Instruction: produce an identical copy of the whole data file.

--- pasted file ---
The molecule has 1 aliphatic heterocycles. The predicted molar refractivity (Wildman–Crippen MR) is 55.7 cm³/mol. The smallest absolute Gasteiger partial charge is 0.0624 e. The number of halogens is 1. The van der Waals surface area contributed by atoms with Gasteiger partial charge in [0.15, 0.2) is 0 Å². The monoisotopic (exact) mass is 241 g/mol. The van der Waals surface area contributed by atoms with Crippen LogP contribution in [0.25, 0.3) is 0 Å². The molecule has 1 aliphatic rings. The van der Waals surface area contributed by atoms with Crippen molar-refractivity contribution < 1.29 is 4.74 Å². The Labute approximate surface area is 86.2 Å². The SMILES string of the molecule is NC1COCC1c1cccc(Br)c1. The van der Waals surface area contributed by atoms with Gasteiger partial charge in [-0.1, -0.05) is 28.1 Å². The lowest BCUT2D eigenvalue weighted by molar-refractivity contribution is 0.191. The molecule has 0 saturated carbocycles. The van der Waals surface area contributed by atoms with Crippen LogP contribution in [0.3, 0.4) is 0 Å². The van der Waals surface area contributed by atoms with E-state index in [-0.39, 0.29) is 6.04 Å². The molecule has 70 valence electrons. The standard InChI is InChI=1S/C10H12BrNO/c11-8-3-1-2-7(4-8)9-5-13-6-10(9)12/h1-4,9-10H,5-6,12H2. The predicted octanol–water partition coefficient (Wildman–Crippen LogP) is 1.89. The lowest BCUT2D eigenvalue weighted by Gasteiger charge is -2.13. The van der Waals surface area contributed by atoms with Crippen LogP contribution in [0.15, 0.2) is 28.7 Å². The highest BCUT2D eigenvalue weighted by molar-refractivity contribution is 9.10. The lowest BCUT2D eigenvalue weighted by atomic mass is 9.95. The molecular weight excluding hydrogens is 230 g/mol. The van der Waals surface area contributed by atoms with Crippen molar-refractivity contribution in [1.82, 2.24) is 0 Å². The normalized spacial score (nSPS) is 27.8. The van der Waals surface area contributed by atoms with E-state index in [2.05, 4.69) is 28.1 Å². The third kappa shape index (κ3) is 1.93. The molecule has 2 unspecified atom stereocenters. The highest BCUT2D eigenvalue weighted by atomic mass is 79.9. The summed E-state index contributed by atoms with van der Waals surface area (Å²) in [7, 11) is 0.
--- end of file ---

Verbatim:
The molecule has 1 aliphatic heterocycles. The predicted molar refractivity (Wildman–Crippen MR) is 55.7 cm³/mol. The smallest absolute Gasteiger partial charge is 0.0624 e. The number of halogens is 1. The van der Waals surface area contributed by atoms with Gasteiger partial charge in [0.15, 0.2) is 0 Å². The monoisotopic (exact) mass is 241 g/mol. The van der Waals surface area contributed by atoms with Crippen LogP contribution in [0.25, 0.3) is 0 Å². The molecule has 1 aliphatic rings. The van der Waals surface area contributed by atoms with Crippen molar-refractivity contribution < 1.29 is 4.74 Å². The Labute approximate surface area is 86.2 Å². The SMILES string of the molecule is NC1COCC1c1cccc(Br)c1. The van der Waals surface area contributed by atoms with Gasteiger partial charge in [-0.1, -0.05) is 28.1 Å². The lowest BCUT2D eigenvalue weighted by molar-refractivity contribution is 0.191. The molecule has 0 saturated carbocycles. The van der Waals surface area contributed by atoms with Crippen LogP contribution in [0.3, 0.4) is 0 Å². The van der Waals surface area contributed by atoms with E-state index in [-0.39, 0.29) is 6.04 Å². The molecule has 70 valence electrons. The standard InChI is InChI=1S/C10H12BrNO/c11-8-3-1-2-7(4-8)9-5-13-6-10(9)12/h1-4,9-10H,5-6,12H2. The predicted octanol–water partition coefficient (Wildman–Crippen LogP) is 1.89. The lowest BCUT2D eigenvalue weighted by Gasteiger charge is -2.13. The van der Waals surface area contributed by atoms with Crippen LogP contribution in [0.15, 0.2) is 28.7 Å². The highest BCUT2D eigenvalue weighted by molar-refractivity contribution is 9.10. The lowest BCUT2D eigenvalue weighted by atomic mass is 9.95. The molecular weight excluding hydrogens is 230 g/mol. The van der Waals surface area contributed by atoms with Crippen molar-refractivity contribution in [1.82, 2.24) is 0 Å². The normalized spacial score (nSPS) is 27.8. The van der Waals surface area contributed by atoms with E-state index in [2.05, 4.69) is 28.1 Å². The third kappa shape index (κ3) is 1.93. The molecule has 2 unspecified atom stereocenters. The highest BCUT2D eigenvalue weighted by atomic mass is 79.9. The summed E-state index contributed by atoms with van der Waals surface area (Å²) in [7, 11) is 0.